Skip to content
CityLab
Design

A High-Stakes Contest to 'Reinvent' Paris Fails to Impress

At least one local newspaper is questioning the city’s influence over a major architectural design competition.
The winning proposal for the Clichy Batignolles site in Northern Paris.
The winning proposal for the Clichy Batignolles site in Northern Paris.Mairie de Paris

The huge “Reinventing Paris” competition was the sort of opportunity most cities are lucky to get once in a generation. Launched by Paris City Hall last year, the contest picked out 23 key sites across the city and invited architects to think up brave, beautiful new uses for areas that were underexploited, unloved, or lackluster. Among the candidates were a bus depot, an old swimming baths, an electricity substation, and slivers of land cleared around the beltway but never built on.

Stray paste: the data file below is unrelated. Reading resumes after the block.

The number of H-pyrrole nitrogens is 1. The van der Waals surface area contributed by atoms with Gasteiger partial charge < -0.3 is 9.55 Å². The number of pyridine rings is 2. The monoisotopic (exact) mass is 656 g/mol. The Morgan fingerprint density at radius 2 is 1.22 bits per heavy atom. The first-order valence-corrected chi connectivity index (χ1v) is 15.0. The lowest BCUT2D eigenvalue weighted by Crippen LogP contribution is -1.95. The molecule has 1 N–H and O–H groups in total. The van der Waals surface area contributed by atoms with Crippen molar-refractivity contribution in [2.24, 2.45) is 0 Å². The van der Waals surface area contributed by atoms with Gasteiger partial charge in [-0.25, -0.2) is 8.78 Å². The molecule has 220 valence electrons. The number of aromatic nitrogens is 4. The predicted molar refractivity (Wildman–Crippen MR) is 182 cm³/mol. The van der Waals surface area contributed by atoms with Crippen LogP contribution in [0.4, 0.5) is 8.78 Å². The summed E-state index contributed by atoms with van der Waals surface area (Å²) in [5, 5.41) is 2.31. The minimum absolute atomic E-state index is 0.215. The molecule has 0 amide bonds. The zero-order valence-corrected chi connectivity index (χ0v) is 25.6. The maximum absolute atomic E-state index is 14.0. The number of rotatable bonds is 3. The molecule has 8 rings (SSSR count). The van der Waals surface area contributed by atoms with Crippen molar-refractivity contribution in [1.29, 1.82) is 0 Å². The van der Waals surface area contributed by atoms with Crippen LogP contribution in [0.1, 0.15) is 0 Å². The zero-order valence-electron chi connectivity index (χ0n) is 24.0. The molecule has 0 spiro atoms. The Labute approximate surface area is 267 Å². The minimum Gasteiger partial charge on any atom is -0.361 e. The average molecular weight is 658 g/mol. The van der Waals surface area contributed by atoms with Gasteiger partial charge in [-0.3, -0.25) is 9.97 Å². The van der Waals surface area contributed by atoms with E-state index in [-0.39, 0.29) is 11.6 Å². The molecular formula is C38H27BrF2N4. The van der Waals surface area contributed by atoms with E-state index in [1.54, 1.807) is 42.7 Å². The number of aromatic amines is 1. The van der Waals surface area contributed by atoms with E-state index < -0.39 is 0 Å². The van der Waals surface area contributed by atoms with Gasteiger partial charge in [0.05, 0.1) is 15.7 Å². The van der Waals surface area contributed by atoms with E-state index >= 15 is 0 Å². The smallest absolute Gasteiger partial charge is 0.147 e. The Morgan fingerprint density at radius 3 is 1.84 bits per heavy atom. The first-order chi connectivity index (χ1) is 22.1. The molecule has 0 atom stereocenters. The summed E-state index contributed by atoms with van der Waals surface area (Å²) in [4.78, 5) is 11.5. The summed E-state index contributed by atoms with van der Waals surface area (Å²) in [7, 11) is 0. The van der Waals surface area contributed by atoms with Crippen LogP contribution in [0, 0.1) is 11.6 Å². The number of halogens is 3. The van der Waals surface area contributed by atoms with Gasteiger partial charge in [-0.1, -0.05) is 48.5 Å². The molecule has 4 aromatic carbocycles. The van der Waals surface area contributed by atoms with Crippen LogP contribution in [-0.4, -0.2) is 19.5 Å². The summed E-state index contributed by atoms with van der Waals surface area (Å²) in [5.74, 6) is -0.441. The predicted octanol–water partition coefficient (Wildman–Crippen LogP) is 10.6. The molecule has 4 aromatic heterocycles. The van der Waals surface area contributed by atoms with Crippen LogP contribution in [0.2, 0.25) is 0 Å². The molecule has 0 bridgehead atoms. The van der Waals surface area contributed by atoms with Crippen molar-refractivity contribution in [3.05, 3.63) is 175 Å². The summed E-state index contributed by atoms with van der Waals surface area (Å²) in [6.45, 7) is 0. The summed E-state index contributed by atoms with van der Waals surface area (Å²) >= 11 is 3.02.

While the winning designs came with attached funders who would pay for the projects, this was about more than just cash for land. Priority was supposed be given to environmentally friendly designs that didn’t just provide fresh welcoming spaces for a site’s new tenants, but also offered some general improvement for all Parisians—be it more housing, public amenities, or greenery.